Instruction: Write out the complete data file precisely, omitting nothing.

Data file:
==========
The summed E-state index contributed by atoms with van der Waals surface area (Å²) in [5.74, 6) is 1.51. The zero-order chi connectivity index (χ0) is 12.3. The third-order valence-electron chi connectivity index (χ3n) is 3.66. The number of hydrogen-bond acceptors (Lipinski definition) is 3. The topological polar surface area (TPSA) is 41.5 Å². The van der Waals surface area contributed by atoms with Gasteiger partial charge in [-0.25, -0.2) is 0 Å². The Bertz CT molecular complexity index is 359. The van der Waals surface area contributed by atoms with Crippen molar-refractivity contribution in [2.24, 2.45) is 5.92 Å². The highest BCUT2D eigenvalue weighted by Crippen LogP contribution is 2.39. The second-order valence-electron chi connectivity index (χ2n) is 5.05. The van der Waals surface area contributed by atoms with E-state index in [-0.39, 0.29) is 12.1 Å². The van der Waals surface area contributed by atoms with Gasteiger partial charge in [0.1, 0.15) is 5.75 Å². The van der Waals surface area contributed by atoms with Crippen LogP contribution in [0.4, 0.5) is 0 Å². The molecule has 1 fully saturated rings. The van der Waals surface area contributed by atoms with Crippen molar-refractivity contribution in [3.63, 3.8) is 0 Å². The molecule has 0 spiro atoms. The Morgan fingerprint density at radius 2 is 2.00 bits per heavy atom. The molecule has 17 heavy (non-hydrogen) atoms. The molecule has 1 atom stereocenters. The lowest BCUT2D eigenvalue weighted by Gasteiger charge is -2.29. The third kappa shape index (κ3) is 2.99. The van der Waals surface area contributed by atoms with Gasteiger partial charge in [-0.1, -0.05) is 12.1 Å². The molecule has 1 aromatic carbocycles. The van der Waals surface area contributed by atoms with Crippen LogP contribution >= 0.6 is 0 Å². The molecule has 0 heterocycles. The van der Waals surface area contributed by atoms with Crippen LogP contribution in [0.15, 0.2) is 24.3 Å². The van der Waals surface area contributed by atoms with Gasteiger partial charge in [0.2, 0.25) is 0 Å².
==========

The summed E-state index contributed by atoms with van der Waals surface area (Å²) in [5.74, 6) is 1.51. The zero-order chi connectivity index (χ0) is 12.3. The third-order valence-electron chi connectivity index (χ3n) is 3.66. The number of hydrogen-bond acceptors (Lipinski definition) is 3. The topological polar surface area (TPSA) is 41.5 Å². The van der Waals surface area contributed by atoms with Gasteiger partial charge in [-0.25, -0.2) is 0 Å². The Bertz CT molecular complexity index is 359. The van der Waals surface area contributed by atoms with Crippen molar-refractivity contribution in [2.24, 2.45) is 5.92 Å². The highest BCUT2D eigenvalue weighted by Crippen LogP contribution is 2.39. The second-order valence-electron chi connectivity index (χ2n) is 5.05. The van der Waals surface area contributed by atoms with E-state index in [-0.39, 0.29) is 12.1 Å². The van der Waals surface area contributed by atoms with Gasteiger partial charge in [0.1, 0.15) is 5.75 Å². The van der Waals surface area contributed by atoms with Crippen LogP contribution in [0.4, 0.5) is 0 Å². The molecule has 1 fully saturated rings. The van der Waals surface area contributed by atoms with Crippen molar-refractivity contribution in [3.63, 3.8) is 0 Å². The molecule has 0 spiro atoms. The Morgan fingerprint density at radius 2 is 2.00 bits per heavy atom. The molecule has 17 heavy (non-hydrogen) atoms. The molecule has 1 atom stereocenters. The lowest BCUT2D eigenvalue weighted by Gasteiger charge is -2.29. The third kappa shape index (κ3) is 2.99. The van der Waals surface area contributed by atoms with Gasteiger partial charge in [-0.1, -0.05) is 12.1 Å². The molecule has 1 aromatic carbocycles. The van der Waals surface area contributed by atoms with Crippen LogP contribution >= 0.6 is 0 Å². The molecule has 0 heterocycles. The van der Waals surface area contributed by atoms with Crippen LogP contribution in [0.15, 0.2) is 24.3 Å². The van der Waals surface area contributed by atoms with Gasteiger partial charge in [0.2, 0.25) is 0 Å².